A group of researchers from Ecole Polytechnique Federal de Lausanne (EPFL, Switzerland) have uncovered a novel way of improving the efficacy of cancer immunotherapy by blocking two proteins that are known to regulate the growth of tumor blood vessels. The findings were recently published in Science Translational Medicine.
In the study, the team of scientists co-blocked ANGPT2 and VEGFA (two proangiogenic cytokines) by utilizing the bispecific antibody A2V in genetically engineered and transplant tumor models of metastatic breast cancer, pancreatic neuroendocrine tumor and melanoma.
The team demonstrated that A2V promoted tumor necrosis, vascular regression and antigen presentation by intratumoral phagocytes. Furthermore, they highlighted that A2V normalized the remaining blood vessels.
Michele De Palma (EPFL) explained the significance of the findings: “One interesting finding was that A2V not only regressed most of the tumor blood vessels, but also reversed the aberrant features of those that had remained, making them similar to normal blood vessels and more permissive to the arrival of anti-tumoral T cells.”
The group of researchers also demonstrated that A2V both inhibits metatasis and provides clear therapeutic benefits, whereas antibodies that block either VEGFA or ANGPT2 alone had a more limited efficacy.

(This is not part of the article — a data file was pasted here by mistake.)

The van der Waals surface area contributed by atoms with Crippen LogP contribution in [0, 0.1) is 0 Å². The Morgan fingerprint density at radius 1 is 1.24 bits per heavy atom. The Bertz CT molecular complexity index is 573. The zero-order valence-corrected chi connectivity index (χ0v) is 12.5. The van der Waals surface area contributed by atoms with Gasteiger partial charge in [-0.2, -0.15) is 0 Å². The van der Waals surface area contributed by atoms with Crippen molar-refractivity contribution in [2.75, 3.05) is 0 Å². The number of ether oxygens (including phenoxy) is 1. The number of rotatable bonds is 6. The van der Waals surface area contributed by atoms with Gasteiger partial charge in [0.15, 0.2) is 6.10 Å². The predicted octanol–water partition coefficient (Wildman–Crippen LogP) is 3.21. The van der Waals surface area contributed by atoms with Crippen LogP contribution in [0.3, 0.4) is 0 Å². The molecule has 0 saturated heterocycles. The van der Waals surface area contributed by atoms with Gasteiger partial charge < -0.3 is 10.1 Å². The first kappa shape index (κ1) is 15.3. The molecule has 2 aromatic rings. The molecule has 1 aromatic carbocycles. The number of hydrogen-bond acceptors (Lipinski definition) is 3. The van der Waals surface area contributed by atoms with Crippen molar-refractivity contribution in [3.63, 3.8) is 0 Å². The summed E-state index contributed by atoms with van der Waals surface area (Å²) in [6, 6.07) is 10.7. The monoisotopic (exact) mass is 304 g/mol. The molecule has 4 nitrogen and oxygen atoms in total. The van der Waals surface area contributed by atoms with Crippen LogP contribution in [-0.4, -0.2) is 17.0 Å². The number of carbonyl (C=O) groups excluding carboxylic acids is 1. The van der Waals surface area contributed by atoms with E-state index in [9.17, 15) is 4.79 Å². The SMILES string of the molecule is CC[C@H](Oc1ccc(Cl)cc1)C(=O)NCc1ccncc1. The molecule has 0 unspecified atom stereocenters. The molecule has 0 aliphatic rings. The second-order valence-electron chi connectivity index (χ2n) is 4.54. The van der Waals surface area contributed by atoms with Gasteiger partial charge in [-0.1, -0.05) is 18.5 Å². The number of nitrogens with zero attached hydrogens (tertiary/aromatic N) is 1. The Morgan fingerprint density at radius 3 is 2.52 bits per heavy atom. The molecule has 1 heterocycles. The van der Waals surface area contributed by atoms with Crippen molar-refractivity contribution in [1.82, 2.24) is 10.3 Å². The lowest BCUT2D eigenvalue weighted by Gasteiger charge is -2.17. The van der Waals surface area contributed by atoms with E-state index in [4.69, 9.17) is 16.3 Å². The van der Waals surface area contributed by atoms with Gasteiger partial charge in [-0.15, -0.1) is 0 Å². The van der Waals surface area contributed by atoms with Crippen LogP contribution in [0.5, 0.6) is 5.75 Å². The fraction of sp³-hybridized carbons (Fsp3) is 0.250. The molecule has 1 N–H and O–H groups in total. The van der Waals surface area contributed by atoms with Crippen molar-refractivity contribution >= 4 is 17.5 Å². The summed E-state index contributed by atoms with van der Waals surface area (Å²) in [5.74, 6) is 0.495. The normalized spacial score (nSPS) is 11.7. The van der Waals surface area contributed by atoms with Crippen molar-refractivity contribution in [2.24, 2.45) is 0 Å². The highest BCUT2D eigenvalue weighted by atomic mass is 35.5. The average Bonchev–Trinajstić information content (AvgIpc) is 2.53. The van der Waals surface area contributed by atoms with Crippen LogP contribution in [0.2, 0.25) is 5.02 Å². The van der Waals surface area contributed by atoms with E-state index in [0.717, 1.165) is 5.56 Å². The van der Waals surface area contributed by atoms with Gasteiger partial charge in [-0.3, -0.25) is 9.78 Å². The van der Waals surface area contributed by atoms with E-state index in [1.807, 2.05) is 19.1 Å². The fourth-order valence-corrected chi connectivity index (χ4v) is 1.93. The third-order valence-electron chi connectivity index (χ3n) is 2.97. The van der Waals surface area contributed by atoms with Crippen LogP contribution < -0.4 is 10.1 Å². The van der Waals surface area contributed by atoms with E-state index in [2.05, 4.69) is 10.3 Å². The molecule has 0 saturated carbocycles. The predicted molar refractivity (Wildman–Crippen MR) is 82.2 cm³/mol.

The team did note that although A2V caused the regression of many tumor blood vessels some did still persist following therapy. Moreover, the researchers observed that the accumulation of activated T cells around the tumor blood vessels (promoted by A2V therapy) also triggered a defensive response.
This response involved the blood vessels producing the checkpoint ligand PD-L1 in an effort to “blind-sight” the attacking T cells. Fortunately, the scientists demonstrated that it is possible to overcome this by blocking the PD-1 receptor which further enhanced the anti-tumoral effects of A2V.
“These data remind us that mechanisms of resistance to anti-cancer therapies are always beyond the corner. While A2V normalized the tumor blood vessels and facilitated the arrival of activated T cells, the anti-tumoral T cells became rapidly suppressed upon their extravasation to the tumor microenvironment,” De Palma cautioned.
De Palma concluded: “Our work suggests that certain anti-angiogenic drugs, namely ANGPT2 inhibitors, have more profound effects on tumors than initially thought. Besides targeting the blood vessels, they also help initiate anti-tumoral immune responses, which can be reinforced by immune checkpoint blockade.”
The team believe their findings support the rationale for co-targeting angiogenesis and immune checkpoints in cancer therapy.